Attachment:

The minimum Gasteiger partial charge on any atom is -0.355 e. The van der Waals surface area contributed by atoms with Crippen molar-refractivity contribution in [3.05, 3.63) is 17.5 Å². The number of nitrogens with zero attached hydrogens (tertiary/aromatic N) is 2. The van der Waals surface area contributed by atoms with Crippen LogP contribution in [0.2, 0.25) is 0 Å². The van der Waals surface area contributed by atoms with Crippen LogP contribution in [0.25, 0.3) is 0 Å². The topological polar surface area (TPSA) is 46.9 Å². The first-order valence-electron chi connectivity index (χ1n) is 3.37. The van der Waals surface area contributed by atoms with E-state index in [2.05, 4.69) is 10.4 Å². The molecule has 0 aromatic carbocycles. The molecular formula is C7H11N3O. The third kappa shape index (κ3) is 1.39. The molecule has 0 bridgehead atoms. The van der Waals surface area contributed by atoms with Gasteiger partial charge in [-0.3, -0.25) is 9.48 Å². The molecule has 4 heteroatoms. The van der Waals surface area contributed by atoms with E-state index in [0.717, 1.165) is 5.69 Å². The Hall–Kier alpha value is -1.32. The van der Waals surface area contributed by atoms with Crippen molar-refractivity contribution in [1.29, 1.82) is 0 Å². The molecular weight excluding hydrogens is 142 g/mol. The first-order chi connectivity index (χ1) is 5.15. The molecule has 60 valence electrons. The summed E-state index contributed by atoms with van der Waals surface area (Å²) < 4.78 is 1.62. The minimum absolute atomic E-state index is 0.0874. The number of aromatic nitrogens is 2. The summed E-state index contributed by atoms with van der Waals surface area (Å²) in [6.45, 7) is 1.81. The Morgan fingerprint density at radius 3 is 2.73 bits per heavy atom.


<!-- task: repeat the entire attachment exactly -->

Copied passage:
The minimum Gasteiger partial charge on any atom is -0.355 e. The van der Waals surface area contributed by atoms with Crippen molar-refractivity contribution in [3.05, 3.63) is 17.5 Å². The number of nitrogens with zero attached hydrogens (tertiary/aromatic N) is 2. The van der Waals surface area contributed by atoms with Crippen LogP contribution in [0.2, 0.25) is 0 Å². The van der Waals surface area contributed by atoms with Crippen LogP contribution in [0.25, 0.3) is 0 Å². The topological polar surface area (TPSA) is 46.9 Å². The first-order valence-electron chi connectivity index (χ1n) is 3.37. The van der Waals surface area contributed by atoms with E-state index in [2.05, 4.69) is 10.4 Å². The molecule has 0 aromatic carbocycles. The molecular formula is C7H11N3O. The third kappa shape index (κ3) is 1.39. The molecule has 0 bridgehead atoms. The van der Waals surface area contributed by atoms with Gasteiger partial charge in [-0.3, -0.25) is 9.48 Å². The molecule has 4 heteroatoms. The van der Waals surface area contributed by atoms with E-state index in [0.717, 1.165) is 5.69 Å². The Hall–Kier alpha value is -1.32. The van der Waals surface area contributed by atoms with Crippen molar-refractivity contribution in [1.29, 1.82) is 0 Å². The molecular weight excluding hydrogens is 142 g/mol. The first-order chi connectivity index (χ1) is 5.15. The molecule has 60 valence electrons. The summed E-state index contributed by atoms with van der Waals surface area (Å²) < 4.78 is 1.62. The minimum absolute atomic E-state index is 0.0874. The number of aromatic nitrogens is 2. The summed E-state index contributed by atoms with van der Waals surface area (Å²) in [6.45, 7) is 1.81. The Morgan fingerprint density at radius 3 is 2.73 bits per heavy atom.